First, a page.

Last year, the Bipartisan Policy Center called for improved national broadband maps to accurately represent broadband internet services’ availability. This information would enhance the equitable distribution of federal investments to strengthen U.S. broadband infrastructure. We are pleased to see progress made by the pre-production draft release of the Federal Communication Commission’s (FCC) improved National Broadband Map.
Congress passed the Broadband DATA Act in 2020, requiring the FCC to refine its data collection practices and update the map to reflect precise broadband availability. Over the year, service providers submitted more granular data to the FCC that present specific broadband availability at each location. Previously, the FCC broadband maps displayed data at the census block level, misrepresenting broadband availability in underserved locations. If just one address on a census block reported the availability of broadband services, the FCC maps showed every home and building on that block to have access. This inaccurately characterized the discrepancies in availability, particularly in rural areas where the census blocks cover wide areas of land. With its new process, the FCC designed the Broadband Serviceable Location Fabric (Fabric) to standardize the data collection process for service providers and improve the granularity of the data collected.
The new map interface allows individuals to submit disputes regarding service availability at their addresses. Bulk challenges can also be made by “state and tribal governments and other entities.” Challenges may be submitted until January 13, 2023, after which the FCC will review the feedback and correct inaccuracies before releasing a final version. In 2023, the National Telecommunications and Information Administration (NTIA) will use the maps to distribute $42 billion from the Broadband Equity, Access, and Deployment (BEAD) Program passed as part of last year’s bipartisan infrastructure package.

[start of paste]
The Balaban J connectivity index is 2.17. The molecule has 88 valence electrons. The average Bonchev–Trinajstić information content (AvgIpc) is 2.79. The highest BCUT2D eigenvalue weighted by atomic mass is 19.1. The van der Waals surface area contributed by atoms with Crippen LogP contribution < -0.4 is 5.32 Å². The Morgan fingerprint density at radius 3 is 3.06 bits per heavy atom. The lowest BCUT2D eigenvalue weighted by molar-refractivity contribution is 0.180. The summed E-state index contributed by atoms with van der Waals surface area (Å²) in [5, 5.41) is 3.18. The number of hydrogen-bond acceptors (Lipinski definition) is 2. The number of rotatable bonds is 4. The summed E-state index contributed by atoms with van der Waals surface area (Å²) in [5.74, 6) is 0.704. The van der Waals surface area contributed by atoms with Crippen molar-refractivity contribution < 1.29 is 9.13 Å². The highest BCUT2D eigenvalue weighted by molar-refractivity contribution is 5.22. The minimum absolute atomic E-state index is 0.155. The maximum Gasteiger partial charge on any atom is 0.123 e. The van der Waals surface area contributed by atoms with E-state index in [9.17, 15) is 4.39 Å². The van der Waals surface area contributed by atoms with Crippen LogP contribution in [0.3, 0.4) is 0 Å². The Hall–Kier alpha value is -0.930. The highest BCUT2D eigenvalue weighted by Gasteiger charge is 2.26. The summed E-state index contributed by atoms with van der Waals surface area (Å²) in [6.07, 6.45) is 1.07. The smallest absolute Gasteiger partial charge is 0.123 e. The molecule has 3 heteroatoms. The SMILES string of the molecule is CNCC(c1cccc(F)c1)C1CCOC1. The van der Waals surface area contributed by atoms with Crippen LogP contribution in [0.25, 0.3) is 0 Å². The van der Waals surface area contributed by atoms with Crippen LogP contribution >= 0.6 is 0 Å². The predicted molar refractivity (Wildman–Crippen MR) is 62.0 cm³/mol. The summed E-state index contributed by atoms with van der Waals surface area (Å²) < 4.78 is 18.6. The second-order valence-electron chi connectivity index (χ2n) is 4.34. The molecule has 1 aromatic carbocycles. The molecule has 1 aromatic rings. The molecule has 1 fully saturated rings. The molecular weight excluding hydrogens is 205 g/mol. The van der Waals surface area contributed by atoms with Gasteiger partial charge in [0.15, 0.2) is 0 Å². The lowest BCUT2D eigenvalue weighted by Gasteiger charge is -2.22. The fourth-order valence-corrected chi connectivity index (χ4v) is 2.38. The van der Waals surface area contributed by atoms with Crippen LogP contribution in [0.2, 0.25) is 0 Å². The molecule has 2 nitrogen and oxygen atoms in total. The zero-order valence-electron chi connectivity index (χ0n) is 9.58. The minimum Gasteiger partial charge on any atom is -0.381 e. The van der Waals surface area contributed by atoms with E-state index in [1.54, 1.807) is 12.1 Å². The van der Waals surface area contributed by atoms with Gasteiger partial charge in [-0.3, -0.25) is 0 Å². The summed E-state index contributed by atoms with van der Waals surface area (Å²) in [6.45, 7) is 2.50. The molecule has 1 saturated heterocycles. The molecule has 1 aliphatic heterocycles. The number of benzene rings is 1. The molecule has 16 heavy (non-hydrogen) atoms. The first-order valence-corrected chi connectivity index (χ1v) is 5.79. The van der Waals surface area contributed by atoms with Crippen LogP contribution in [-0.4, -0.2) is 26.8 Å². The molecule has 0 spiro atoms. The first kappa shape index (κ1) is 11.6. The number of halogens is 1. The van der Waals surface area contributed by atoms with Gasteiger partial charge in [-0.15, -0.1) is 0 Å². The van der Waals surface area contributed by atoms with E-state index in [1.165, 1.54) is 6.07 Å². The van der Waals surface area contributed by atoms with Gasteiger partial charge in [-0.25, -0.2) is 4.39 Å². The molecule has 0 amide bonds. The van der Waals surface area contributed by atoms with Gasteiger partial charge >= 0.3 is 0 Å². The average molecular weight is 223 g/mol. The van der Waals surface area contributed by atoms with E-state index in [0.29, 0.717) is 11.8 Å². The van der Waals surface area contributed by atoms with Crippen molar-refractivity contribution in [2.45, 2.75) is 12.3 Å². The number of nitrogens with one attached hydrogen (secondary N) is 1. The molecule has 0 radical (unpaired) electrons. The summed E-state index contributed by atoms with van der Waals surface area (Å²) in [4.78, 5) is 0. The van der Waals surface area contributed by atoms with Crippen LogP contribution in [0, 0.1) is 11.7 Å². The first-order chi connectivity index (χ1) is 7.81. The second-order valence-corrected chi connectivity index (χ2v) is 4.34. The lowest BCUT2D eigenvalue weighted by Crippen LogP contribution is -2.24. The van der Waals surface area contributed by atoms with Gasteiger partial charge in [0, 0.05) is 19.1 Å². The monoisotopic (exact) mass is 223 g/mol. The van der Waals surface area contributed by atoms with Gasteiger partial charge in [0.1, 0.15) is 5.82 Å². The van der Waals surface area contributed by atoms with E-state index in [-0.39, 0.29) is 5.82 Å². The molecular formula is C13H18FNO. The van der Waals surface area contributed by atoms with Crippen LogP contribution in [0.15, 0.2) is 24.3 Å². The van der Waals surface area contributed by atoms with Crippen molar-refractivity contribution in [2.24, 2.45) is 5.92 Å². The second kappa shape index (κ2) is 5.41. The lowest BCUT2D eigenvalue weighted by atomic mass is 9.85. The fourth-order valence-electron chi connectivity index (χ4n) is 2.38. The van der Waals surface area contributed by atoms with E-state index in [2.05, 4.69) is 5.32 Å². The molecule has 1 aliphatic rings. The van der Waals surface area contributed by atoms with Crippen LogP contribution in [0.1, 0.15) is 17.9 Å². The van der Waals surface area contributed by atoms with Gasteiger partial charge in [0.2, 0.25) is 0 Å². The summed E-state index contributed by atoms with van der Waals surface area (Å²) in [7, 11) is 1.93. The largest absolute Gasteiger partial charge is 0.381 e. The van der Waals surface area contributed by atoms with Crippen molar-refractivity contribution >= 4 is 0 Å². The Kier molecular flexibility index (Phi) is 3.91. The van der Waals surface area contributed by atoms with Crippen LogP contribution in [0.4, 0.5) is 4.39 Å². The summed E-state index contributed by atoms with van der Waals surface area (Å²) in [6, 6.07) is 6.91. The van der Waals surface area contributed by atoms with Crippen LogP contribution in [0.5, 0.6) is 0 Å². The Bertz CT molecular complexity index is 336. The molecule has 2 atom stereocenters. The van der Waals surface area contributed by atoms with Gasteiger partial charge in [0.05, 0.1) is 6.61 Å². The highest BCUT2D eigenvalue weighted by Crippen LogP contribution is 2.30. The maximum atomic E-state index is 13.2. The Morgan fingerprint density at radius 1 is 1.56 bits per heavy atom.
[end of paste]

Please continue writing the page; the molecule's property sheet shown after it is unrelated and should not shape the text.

While much of the success made over the year will improve the distribution of broadband infrastructure and funding, work still needs to be done to support equitable access to broadband internet services. The current maps do not describe many challenges Americans face when accessing broadband services, such as the high cost of service, experienced coverage limitation, or slow speeds and latency issues. The FCC must be diligent about collecting information about broadband access alongside availability. Using this data, consumers could make more informed decisions, driving greater competition between service providers. Information about why many Americans remain underserved or disconnected from the internet will also inform government funding and subsidy distributions and prevent overbuilding in areas where high-speed broadband services already exist. The FCC also needs a clearer picture of the services that innovative technologies, such as 5G or low earth orbiting satellite networks, provide to inform future discussions about spectrum allocation. Continued progress in innovating their data collection capabilities will also inform investments in new technology and future funding to support further broadband coverage for all Americans.
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